What is happening in Raqqa? It is worth bring attention to the governorate that is “ruled” by the opposition, since it is the first actual model of an alternative authority to the state. The opposition referred to here is not the Syrian Coalition or its “temporary” government, but the Free Syrian Army (FSA) brigades and the Religious Body to Support the Syrian Revolution.
Based on the reality on the ground, there is confusion on the part of the opposition, especially in the management of the agricultural, educational and service sectors. There is also a risk of defaulting on the payment of salaries for state employees, as well as news about a new dictatorship being exercised by the brigades in the name of Sharia. It also seems that reconstruction will remain pending until further notice.
Amid all of this, the regime still maintains a presence in the governorate, from which it launches military operations to restore the city of Rashid.
The decline of agriculture and the absence of civil life
The life of the residents of Raqqa did not change much after the easy fall of their governorate outside the control of the regime, unlike in any other region in Syria.
The governorate fell in the hands of the opposition brigades starting with the Tal Abyad crossing on the Turkish border, then the Euphrates river and dam, to the heart of the city, which constitutes a small part of the vast rural areas.
Raqqa has a large population, a mixture of its original residents and those displaced after the outbreak of armed confrontations.
Not much has changed in Raqqa. However, the walls of the city have been painted, and are covered with revolutionary, Islamic, and advocacy slogans bearing the signature of Jabhat al-Nusra or Ahrar ash-Sham.
In contrast, the service sectors are still functioning as before. Employees of government institutions — such as electricity and water plants and bakeries — still go to work.
The Ministry of Education in Damascus decided to approve the student exams, which have been supervised by the local council. However, the Syrian National Coalition issued a decree setting the date for the official high school examinations for August.
The main problem is with the agricultural sector, the key economic source in Raqqa. Agriculture in Syria was already suffering from drought, as well as decreased care from the government. This has triggered extensive migration of the rural population in Raqqa to the outskirts of Aleppo and Damascus.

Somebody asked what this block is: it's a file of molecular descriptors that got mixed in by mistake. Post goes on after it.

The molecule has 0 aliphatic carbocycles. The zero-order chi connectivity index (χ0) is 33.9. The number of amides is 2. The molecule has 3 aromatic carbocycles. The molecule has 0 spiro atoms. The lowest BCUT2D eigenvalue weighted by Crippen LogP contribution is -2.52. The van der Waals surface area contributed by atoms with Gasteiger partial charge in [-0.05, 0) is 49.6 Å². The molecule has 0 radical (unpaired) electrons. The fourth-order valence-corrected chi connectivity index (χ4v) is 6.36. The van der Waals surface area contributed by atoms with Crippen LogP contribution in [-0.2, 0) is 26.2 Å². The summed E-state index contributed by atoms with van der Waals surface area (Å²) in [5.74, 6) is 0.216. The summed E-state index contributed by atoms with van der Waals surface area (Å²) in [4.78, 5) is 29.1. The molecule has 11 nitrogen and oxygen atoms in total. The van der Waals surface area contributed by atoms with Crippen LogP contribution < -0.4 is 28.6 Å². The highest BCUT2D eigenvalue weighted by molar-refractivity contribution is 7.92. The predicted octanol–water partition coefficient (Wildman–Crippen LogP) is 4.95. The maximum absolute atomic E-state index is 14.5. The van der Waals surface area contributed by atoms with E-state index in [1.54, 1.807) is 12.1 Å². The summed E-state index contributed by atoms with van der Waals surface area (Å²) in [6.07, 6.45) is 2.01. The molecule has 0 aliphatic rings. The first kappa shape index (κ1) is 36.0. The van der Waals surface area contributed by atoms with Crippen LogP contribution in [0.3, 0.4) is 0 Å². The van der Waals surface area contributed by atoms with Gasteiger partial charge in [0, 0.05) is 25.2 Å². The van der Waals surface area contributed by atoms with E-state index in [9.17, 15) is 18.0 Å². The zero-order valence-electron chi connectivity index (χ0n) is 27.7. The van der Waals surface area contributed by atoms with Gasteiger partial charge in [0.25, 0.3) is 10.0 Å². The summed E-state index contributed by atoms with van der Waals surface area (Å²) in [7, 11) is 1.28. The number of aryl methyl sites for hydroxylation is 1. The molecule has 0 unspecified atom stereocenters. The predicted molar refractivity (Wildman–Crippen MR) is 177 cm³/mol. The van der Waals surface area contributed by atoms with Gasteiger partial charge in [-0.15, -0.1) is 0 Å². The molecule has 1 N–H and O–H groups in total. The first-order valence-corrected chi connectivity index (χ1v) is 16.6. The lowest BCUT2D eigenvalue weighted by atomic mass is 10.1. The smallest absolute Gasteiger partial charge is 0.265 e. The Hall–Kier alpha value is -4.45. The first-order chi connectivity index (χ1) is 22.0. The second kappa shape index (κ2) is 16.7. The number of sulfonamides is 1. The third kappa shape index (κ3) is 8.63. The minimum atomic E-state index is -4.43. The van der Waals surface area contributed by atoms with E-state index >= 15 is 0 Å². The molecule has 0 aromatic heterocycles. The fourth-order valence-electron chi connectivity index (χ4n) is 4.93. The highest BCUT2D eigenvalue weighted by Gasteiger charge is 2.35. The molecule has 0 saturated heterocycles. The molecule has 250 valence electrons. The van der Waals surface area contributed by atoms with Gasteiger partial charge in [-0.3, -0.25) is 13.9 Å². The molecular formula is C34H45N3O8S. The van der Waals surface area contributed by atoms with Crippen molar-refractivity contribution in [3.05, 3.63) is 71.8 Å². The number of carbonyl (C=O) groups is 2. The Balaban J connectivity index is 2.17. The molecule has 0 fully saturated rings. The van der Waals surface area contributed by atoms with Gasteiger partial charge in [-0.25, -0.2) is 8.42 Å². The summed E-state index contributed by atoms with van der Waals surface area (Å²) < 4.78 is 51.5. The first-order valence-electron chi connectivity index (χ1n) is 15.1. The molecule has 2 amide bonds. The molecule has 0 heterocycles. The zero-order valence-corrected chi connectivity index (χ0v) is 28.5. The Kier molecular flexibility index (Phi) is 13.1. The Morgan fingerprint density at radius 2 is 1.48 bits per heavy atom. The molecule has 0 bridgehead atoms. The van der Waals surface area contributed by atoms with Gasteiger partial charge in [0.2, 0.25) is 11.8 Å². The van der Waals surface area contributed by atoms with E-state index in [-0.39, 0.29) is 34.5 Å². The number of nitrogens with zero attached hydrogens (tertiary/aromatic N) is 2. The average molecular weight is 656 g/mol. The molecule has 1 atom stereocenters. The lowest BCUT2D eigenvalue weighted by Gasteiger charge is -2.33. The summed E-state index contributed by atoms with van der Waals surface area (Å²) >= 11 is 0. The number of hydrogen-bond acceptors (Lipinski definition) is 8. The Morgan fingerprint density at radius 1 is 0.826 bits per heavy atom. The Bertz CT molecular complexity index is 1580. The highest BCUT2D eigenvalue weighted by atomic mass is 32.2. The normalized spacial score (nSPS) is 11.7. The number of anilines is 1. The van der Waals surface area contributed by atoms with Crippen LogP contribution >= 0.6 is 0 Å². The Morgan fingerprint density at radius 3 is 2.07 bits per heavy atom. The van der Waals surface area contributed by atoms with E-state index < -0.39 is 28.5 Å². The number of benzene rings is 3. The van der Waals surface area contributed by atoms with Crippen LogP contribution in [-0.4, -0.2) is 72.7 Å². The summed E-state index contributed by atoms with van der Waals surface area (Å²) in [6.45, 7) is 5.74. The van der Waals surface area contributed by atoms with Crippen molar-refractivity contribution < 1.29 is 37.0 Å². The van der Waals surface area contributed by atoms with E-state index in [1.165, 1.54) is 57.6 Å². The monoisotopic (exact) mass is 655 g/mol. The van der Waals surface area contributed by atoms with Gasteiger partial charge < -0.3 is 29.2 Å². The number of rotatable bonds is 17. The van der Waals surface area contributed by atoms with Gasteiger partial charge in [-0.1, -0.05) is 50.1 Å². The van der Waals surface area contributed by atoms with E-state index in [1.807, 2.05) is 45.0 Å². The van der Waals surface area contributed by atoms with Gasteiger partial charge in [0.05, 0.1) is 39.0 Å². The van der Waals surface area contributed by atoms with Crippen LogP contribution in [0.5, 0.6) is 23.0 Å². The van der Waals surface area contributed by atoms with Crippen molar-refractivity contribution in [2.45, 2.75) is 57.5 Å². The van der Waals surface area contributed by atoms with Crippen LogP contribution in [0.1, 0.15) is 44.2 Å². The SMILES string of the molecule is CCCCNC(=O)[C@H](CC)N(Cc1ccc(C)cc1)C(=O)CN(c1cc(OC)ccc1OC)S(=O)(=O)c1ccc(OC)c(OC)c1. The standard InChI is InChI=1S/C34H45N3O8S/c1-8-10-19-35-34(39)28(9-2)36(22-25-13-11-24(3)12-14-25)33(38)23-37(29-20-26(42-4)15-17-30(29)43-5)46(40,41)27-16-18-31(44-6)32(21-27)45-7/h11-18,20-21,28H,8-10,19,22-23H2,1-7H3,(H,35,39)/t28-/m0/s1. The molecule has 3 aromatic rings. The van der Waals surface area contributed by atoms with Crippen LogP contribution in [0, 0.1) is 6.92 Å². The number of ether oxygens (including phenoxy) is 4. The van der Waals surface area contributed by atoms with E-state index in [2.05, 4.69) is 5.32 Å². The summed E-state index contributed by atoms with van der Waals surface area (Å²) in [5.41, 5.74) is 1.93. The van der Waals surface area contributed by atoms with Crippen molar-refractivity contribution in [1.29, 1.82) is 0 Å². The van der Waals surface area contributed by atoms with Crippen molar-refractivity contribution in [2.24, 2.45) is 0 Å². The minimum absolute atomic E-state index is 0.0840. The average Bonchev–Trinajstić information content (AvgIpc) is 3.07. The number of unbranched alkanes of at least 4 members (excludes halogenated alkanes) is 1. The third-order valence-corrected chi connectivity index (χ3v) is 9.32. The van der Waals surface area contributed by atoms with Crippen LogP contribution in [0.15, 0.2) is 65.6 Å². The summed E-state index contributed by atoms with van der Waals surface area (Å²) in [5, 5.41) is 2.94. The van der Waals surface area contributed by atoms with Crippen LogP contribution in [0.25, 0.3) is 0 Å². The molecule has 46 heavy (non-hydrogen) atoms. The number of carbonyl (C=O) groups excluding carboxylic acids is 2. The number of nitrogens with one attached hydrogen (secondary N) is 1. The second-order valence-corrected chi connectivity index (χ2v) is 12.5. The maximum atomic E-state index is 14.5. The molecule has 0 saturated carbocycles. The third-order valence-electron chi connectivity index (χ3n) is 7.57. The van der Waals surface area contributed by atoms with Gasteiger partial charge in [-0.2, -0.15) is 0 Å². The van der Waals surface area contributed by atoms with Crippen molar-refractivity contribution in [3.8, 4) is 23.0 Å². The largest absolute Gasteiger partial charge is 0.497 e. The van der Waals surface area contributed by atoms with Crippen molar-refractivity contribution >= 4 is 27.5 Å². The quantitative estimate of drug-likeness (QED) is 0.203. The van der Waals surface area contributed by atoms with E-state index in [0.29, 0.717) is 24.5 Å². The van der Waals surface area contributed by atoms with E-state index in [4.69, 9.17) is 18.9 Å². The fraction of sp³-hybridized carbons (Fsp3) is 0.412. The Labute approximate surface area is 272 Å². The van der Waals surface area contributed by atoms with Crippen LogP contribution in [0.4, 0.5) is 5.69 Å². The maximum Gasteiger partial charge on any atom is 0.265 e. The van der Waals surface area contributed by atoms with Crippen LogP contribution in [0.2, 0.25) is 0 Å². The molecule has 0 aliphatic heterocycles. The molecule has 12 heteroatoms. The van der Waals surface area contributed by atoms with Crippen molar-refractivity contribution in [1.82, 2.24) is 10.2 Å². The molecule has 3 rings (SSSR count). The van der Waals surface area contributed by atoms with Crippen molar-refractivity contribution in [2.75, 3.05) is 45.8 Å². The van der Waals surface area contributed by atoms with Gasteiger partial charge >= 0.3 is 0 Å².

Today, the suffering resurfaces as the wheat harvest season begins. Farmers complain of difficulty in marketing their products, not just wheat, but all kinds of crops, especially sugar beets.
Irrigation is another problem suffered by the agricultural sector. Farmers depend on rain water in the winter despite its scarcity, in addition to pumping water from the Euphrates River, which requires equipment, fuel and electricity.
Despite the promises made by several European entities to improve the irrigation systems and support agricultural production, they are hampered by the lack of an executive authority or transitional government that would exercise its functions on the ground. This information has been provided by activists who have followed the issue of the decline of agriculture in the region.
The issue of executive power has become a subject of widespread discontent among the various social segments in Raqqa. The Syrian National Coalition is preoccupied with traveling, holding meetings and delivering useless speeches, while being completely oblivious to the need to manage the region, as some believe. This is happening at a time when the primary concern of many combat brigades is to attract the masses, engage in Islamic advocacy, apply the death penalty in public squares, and arrest people.